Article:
How To Check If A Company Is Legitimate

How To Check If A Company Is Legitimate

Just the thought of having dishonest people out there that are eagerly waiting to take advantage of honest and hardworking folks is disturbing. Homeowners beware! Read to the end.

With every storm season comes the genuine, and the bogus tradespeople that dupe unsuspecting homeowners. When property is damaged during a thunderstorm, vulnerable homeowners become a target for dodgy service providers who exploit and make some quick bucks.

Armed with this knowledge, it’s worth noting that sifting through rubbles of legitimate operators to find the right one for you is a no walk in the park.

However, you can find reliable advice and information from a licensed professional like Insurance Claims Group (ICG) or regulatory bodies such as ASIC, ACCC, QBCC or APRA—but this depends on the nature of damage.

What to do if approached directly or through advertising

Confirm that the company is duly licensed in Australia or overseas, and that you’re not dealing with an imposter.

Expect to be approached by mostly building companies or roofing contractors.

Consider this scenario:

A hail storm batters your suburb leaving behind a trail of visible damage. The next thing to expect is a mailbox full of adverts from providers offering free damage inspection and claims filing and handling services.

Despite this seemingly being authentic and in good interest of homeowners in the affected suburb, the company may fail to meet all the legal obligations required to offer such services.

The most important checks to make here include:

  1. Is the company’s AFSL number stated clearly on the website or advertisement?
  2. For the case of a builder or roofing contractor, is their QBCC license number stated clearly on the advert or website?
  3. If the company purports to inspect specialised and technical areas like plumbing, electrical or solar installations, are they licensed to offer these services by a regulatory body say the Clean Energy Council in case it offers solar installation?
  4. Which service(s) do they claim to offer or specialise in?

Here’s what I am trying to explain…

ASIC AFSL License Search

Legally, every Australian financial services company must have an AFS license in order to operate in Australia. This is also expected of overseas companies operating in Australia. Click the ASIC Connect’ s Professional Registers to check if your company of choice is duly licensed.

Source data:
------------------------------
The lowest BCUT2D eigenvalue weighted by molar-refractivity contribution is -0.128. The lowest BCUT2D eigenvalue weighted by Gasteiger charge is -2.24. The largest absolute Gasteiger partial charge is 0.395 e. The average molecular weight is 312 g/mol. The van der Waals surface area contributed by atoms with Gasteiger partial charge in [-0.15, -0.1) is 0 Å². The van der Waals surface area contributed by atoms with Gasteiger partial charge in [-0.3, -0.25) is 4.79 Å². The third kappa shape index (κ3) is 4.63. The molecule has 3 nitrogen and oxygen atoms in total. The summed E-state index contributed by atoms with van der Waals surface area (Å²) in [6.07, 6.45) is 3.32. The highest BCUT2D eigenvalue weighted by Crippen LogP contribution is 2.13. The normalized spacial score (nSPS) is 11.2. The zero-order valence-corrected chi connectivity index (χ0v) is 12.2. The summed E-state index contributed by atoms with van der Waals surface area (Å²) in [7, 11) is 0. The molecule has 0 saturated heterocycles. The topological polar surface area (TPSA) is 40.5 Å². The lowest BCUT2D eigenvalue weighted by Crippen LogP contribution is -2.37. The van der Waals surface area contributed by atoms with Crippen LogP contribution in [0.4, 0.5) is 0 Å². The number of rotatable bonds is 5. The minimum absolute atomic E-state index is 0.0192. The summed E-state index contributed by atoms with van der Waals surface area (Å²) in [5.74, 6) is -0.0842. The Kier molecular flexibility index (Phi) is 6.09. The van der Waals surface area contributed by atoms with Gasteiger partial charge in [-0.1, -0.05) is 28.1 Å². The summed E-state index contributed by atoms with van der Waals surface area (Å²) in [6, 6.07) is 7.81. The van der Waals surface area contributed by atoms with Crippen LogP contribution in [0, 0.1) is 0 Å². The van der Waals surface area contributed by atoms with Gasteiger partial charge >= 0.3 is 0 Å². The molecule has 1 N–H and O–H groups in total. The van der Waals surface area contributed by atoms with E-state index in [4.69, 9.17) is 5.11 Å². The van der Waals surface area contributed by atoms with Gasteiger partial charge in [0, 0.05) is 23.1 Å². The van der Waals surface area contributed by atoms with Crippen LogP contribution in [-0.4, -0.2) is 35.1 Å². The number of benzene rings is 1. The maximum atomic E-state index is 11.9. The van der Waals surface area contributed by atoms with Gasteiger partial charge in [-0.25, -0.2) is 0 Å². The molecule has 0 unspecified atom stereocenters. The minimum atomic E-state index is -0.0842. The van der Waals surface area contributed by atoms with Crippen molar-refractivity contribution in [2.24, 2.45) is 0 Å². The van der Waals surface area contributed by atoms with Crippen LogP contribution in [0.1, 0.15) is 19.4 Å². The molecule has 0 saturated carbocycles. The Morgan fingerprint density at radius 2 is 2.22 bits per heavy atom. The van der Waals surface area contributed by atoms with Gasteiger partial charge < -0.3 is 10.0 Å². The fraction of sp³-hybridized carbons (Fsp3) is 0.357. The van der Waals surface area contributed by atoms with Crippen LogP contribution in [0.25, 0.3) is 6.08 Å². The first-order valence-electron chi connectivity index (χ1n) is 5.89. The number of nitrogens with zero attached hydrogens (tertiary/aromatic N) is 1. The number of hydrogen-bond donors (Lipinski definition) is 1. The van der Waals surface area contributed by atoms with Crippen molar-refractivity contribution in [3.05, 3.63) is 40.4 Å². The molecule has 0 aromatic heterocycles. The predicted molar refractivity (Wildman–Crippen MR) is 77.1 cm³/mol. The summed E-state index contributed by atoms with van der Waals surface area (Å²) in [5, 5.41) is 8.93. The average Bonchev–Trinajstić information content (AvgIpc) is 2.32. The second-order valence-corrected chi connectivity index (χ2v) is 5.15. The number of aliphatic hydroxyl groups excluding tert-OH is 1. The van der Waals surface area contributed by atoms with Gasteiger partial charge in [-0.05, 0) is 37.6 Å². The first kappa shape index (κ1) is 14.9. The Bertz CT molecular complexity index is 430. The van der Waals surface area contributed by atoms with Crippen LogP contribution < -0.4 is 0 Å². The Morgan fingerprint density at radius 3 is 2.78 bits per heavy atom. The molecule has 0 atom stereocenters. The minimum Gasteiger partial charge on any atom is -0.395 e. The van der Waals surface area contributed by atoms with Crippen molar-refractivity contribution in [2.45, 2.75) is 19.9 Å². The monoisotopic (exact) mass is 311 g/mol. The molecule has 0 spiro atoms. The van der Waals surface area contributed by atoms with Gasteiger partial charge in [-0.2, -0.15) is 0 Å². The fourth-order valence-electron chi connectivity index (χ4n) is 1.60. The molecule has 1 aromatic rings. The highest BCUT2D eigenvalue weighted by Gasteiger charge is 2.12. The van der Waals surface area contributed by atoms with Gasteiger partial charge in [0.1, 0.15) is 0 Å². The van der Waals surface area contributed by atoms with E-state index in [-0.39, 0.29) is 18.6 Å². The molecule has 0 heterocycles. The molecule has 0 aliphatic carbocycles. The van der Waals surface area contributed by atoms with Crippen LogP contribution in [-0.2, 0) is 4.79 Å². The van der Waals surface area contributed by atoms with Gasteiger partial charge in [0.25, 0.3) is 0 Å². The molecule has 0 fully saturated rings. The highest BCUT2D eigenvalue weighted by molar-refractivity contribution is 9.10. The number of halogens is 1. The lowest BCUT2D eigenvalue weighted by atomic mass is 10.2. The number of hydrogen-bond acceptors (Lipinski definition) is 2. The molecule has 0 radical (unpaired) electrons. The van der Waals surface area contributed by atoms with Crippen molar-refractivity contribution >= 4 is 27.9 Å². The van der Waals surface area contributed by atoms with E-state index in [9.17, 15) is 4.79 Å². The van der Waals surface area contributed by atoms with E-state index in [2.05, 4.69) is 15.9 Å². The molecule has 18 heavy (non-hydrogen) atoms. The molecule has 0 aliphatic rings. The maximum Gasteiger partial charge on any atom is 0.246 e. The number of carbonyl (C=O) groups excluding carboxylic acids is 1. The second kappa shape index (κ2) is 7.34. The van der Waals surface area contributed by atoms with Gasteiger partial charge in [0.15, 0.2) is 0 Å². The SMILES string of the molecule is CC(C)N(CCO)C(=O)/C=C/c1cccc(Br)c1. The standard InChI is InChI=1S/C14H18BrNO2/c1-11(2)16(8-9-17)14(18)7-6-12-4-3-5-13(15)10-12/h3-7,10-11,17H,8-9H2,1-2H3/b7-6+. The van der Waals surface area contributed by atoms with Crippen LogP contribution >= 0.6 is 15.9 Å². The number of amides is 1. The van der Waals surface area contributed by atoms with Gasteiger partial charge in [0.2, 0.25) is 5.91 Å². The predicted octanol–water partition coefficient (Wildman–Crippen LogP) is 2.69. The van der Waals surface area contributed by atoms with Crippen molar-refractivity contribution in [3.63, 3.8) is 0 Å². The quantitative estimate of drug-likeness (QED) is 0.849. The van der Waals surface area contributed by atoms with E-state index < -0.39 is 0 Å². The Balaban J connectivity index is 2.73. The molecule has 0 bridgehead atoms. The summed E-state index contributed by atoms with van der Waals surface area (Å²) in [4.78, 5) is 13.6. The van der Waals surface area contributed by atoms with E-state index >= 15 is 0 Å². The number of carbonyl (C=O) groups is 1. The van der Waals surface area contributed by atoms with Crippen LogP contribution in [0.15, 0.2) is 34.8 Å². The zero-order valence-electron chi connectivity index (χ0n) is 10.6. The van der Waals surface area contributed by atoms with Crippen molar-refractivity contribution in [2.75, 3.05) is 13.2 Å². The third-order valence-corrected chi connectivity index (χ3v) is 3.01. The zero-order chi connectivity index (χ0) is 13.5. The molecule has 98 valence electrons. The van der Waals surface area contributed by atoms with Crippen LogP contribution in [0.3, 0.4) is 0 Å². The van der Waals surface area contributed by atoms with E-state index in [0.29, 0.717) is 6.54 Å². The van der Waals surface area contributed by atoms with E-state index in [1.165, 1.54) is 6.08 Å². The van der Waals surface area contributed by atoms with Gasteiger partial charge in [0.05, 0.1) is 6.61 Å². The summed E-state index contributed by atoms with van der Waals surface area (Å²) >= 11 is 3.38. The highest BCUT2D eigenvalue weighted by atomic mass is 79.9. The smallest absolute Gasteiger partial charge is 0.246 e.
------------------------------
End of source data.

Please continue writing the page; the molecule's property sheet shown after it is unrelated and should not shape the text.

During the search, select ‘Australian Financial Services Licensee’ and the ‘Australian Financial Services Authorised Representative’.

If your preferred service provider is not licensed, don’t contact them. In fact, report them to ASIC.

For more advice on the claims handling companies to consider, check out moneysmart.gov.au.

Builders Licensing And Regulatory Watchdog

The Queensland Building and Construction Commission (QBCC) has always urged homeowners to only hire licensed trades people when it comes to repairing any property damaged by storms that are common in Queensland.

Builders and trades people licensed by QBCC can be found using the QBCC online license search tool.

A quick lookup will show the class of building license, weather it is active or not, trading names, ABN and ACN and the MR category.

Clean Energy Council and Authorised Solar Professionals

Solar energy is a sector regulated by the Clean Energy Council of Australia. The Queensland Government website advises Aussies to “Only use an appropriately qualified professional, such as a licensed electrician or a Clean Energy Council accredited solar panel installer, to perform close-quarters inspections of your system or going onto your roof.”

In this age and time, it’s no longer unusual for individuals and companies that offer free solar system inspections to approach homeowners with their ultimate intention being to check for a storm damaged roof.

Normally, a professional licensed and accredited solar installation companies intentions are genuine and therefore a rooftop solar assessment shouldn’t lead to other services such as major repairs or insurance claims filing and or handling.